Netflix was quick to respond today to the exodus of streamed content resulting from expired licensing deals with MGM, Warner Bros., and Universal that cost the online service access to several James Bond movies, Adaptation, Cruel Intentions, and Reality Bites, among hundreds of others. Yesterday, Netflix sought to calm subscribers mourning the loss of Adam Sandler’s Big Daddy, explaining that “this ebb and flow happens all the time” and promising users 500 new titles today, including Mission: Impossible 2. Today, they were quick to trumpet some of the new offerings.

Most of the today’s departed content was old Warner Bros. films, some of which will eventually gravitate to Warner Archive Instant — though a Warner Bros. spokesperson told Slate that its new streaming service was not the reason for the removal of its library. Ultimately, Netflix will bid farewell to nearly 1,800 movies this month, a relative minute fraction of its overall offerings but a significant departure if it doesn’t come to a new agreement with Viacom, which provides the service with popular episodes from shows on MTV, Comedy Central, and Nickelodeon. Last week, Netflix’s CEO Reed Hastings signaled to investors his intention to let the current deal expire. In a morning conference call with analysts today, Viacom chief Phillipe Dauman said that his company was still in negotiations with several parties, including Netflix.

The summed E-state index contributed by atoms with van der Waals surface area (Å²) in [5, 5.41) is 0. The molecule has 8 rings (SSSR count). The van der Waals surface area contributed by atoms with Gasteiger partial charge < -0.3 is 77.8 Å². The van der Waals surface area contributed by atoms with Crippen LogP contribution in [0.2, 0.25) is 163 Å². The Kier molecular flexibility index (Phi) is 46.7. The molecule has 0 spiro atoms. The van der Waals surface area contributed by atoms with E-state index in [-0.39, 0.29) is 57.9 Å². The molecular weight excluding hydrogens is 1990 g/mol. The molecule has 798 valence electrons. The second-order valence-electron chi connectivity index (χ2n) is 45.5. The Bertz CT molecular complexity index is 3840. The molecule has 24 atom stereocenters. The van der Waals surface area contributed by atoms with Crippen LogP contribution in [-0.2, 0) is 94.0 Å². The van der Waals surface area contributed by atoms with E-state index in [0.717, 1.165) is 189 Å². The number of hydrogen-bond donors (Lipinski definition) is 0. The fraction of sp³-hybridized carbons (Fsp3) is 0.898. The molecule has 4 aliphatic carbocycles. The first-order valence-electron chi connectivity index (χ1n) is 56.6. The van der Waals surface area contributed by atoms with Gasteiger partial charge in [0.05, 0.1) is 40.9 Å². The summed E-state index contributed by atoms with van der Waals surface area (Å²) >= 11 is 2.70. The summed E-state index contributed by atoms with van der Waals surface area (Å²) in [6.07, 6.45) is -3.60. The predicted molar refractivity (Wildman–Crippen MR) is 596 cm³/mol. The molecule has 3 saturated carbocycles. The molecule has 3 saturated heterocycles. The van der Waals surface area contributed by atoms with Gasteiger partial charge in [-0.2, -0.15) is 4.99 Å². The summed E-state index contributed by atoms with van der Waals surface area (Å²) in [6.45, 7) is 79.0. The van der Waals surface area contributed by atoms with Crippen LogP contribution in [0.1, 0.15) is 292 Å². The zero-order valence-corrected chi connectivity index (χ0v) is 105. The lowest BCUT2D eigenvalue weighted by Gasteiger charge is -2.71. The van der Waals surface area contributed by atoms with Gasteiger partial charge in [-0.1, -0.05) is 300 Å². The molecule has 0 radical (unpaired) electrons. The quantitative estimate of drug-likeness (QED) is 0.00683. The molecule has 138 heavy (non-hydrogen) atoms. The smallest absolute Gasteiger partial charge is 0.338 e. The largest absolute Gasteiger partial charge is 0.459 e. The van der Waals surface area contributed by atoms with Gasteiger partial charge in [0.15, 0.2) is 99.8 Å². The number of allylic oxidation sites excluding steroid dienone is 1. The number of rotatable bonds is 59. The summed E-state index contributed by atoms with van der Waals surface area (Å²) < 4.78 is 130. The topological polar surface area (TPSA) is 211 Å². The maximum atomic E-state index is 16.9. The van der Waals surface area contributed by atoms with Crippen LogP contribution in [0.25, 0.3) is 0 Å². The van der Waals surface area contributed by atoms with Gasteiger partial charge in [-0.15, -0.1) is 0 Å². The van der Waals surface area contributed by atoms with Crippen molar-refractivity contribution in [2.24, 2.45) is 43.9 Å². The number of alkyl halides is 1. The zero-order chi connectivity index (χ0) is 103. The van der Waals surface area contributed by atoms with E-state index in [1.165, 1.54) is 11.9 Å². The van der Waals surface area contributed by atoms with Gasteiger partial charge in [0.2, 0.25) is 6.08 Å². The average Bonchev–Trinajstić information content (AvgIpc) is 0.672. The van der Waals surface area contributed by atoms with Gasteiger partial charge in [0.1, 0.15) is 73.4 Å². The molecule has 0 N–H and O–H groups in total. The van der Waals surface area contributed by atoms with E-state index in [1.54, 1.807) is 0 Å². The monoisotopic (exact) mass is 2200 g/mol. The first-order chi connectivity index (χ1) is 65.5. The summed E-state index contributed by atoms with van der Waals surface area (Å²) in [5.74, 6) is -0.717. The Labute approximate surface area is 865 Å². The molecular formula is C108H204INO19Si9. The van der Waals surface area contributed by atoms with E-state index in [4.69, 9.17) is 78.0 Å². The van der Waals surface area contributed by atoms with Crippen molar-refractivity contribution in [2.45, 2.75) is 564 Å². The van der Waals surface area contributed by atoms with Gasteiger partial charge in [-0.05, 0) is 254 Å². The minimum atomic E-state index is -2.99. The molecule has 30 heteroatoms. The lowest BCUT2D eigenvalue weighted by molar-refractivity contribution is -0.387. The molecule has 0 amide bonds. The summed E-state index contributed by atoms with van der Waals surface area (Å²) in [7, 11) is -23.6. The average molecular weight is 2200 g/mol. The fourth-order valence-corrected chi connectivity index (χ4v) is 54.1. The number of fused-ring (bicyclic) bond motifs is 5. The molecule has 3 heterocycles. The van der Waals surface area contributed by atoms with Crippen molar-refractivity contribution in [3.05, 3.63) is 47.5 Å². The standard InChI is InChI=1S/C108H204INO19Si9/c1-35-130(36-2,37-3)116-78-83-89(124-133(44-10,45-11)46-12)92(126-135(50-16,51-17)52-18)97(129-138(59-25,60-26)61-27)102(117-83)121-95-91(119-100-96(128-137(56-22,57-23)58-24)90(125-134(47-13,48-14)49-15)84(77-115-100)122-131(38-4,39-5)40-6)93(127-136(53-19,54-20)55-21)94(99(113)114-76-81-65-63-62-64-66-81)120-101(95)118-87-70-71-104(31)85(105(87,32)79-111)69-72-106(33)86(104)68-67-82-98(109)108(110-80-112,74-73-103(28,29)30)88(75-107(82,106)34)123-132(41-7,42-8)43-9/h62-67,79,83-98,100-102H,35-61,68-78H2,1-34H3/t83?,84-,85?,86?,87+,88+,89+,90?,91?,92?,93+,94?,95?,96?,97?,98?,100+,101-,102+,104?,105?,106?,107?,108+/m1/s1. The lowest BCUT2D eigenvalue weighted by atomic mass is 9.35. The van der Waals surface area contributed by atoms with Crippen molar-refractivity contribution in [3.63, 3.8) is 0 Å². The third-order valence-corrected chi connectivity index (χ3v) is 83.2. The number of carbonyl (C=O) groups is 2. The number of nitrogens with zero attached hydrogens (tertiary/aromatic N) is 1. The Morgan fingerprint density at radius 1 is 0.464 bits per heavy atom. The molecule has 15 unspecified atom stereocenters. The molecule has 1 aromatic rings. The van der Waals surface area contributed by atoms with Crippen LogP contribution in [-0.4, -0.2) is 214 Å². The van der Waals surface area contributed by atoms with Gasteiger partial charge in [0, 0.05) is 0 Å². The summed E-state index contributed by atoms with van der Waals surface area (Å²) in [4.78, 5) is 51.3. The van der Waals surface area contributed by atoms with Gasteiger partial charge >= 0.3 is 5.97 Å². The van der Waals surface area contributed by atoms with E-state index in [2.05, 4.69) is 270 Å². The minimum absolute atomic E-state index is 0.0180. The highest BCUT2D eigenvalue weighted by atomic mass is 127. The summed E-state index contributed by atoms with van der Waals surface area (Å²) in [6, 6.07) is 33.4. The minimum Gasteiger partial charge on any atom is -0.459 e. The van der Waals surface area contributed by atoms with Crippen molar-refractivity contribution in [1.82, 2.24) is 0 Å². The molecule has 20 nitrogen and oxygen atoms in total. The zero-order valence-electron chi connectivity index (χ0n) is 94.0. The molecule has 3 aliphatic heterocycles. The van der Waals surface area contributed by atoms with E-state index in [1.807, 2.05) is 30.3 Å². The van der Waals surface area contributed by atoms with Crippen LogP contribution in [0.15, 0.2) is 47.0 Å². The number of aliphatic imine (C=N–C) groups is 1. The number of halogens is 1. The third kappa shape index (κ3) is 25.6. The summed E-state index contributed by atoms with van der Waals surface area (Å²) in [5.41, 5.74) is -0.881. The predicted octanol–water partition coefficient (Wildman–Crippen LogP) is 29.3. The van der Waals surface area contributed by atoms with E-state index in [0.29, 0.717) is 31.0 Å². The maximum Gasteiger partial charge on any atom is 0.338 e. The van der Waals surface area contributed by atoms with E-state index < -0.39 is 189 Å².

Netflix can afford to flex its muscles a little, after House of Cards boosted subscriptions by 2 million in the first quarter 2013 and Hemlock Grove continued its winning streak since the horror show’s release on April 19. (It’s currently the site’s top TV show.) Some users might lament the loss of films like Deep Impact from their queue, but the online service is poised to unleash its exclusive season of Arrested Development on May 26, a lure that they surely predict will win back all of its goodwill — and then some.

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